• Near the end of the first act, the patient imagines himself as a WW2 Normandy invader in the guise of a muscled African American coming face to face with the Nazi death camp doctor, Josef Mengele. (This severe connection between horrific Auschwitz experiments and nuclear discovery seems far-fetched and rather damaging towards the image of these scientists).
Director David P. Moore has fit the script's scattered and overlapping scenes together into a streamlined production that moves at a fast-clipped pace. Dialogue is revisited and repeated in the format of a classical sonata (sometimes by Slotin, sometimes via cameos from Albert Einstein and Robert Oppenheimer, the director of the Manhattan Project).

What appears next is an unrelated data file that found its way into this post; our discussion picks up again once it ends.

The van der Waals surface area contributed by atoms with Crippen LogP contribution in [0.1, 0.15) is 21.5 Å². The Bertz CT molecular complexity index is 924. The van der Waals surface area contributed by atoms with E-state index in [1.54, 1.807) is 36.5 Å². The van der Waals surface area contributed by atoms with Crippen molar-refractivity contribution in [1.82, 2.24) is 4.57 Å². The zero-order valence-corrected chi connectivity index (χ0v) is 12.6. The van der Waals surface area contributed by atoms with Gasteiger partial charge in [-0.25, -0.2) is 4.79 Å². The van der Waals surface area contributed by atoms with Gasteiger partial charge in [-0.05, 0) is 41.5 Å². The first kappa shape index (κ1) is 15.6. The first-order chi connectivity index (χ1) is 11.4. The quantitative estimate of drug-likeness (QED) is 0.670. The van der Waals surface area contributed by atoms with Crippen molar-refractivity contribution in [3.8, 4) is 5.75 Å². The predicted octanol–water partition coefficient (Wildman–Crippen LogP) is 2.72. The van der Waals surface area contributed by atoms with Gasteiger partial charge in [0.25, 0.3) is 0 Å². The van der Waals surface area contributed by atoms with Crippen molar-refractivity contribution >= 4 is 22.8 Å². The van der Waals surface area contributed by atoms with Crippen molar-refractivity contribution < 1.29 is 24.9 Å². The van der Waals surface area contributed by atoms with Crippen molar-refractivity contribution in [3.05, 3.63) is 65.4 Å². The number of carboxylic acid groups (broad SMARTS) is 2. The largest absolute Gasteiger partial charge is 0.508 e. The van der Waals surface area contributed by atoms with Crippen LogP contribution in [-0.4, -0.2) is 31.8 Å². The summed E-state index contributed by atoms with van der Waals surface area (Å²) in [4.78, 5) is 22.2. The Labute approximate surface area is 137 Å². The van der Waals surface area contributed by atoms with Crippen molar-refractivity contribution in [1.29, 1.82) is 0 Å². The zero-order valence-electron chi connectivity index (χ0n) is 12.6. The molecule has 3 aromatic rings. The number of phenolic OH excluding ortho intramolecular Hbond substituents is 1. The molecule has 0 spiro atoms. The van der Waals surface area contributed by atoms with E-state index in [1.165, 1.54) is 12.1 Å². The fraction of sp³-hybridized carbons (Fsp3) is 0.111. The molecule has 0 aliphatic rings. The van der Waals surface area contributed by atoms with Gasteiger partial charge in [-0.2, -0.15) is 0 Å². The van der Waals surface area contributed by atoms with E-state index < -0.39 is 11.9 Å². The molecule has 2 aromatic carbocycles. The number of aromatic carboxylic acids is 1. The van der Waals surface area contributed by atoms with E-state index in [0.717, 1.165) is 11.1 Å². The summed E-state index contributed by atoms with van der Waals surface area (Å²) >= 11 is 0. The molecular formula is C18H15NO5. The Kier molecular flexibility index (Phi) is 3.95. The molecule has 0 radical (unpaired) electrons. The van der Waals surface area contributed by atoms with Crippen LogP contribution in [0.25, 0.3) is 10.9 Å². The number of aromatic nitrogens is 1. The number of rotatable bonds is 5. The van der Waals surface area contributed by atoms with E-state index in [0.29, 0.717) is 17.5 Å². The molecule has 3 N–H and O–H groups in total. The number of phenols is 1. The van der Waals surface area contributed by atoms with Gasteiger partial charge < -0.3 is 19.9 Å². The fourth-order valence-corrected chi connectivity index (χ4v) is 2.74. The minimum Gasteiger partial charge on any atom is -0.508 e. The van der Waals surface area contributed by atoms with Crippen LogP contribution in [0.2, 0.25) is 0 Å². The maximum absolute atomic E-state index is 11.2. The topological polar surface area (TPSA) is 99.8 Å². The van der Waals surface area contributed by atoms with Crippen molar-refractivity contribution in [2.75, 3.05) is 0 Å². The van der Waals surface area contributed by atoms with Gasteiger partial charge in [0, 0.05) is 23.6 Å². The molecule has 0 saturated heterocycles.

At times there are too many devices at work, so that some of the more realistic and simple conversations feel out of place. The "Neutron Craze" dance number at the top of Act II, complete with scientists in lab coats singing of the joys of thermodynamics, though amusing, doesn't add anything to the overall arc of Slotin's story.

Thankfully, the play organizes itself toward the end, with a particularly stirring scene in which Slotin's friend and confidant Phil Morrison must convince Slotin's father to let them autopsy his son's body (forbidden by Jewish custom). This is followed by the pathologist reading the autopsy report as Israel Slotin (played with humor and tenderness by Joel Rooks) says Kaddish for his dead son.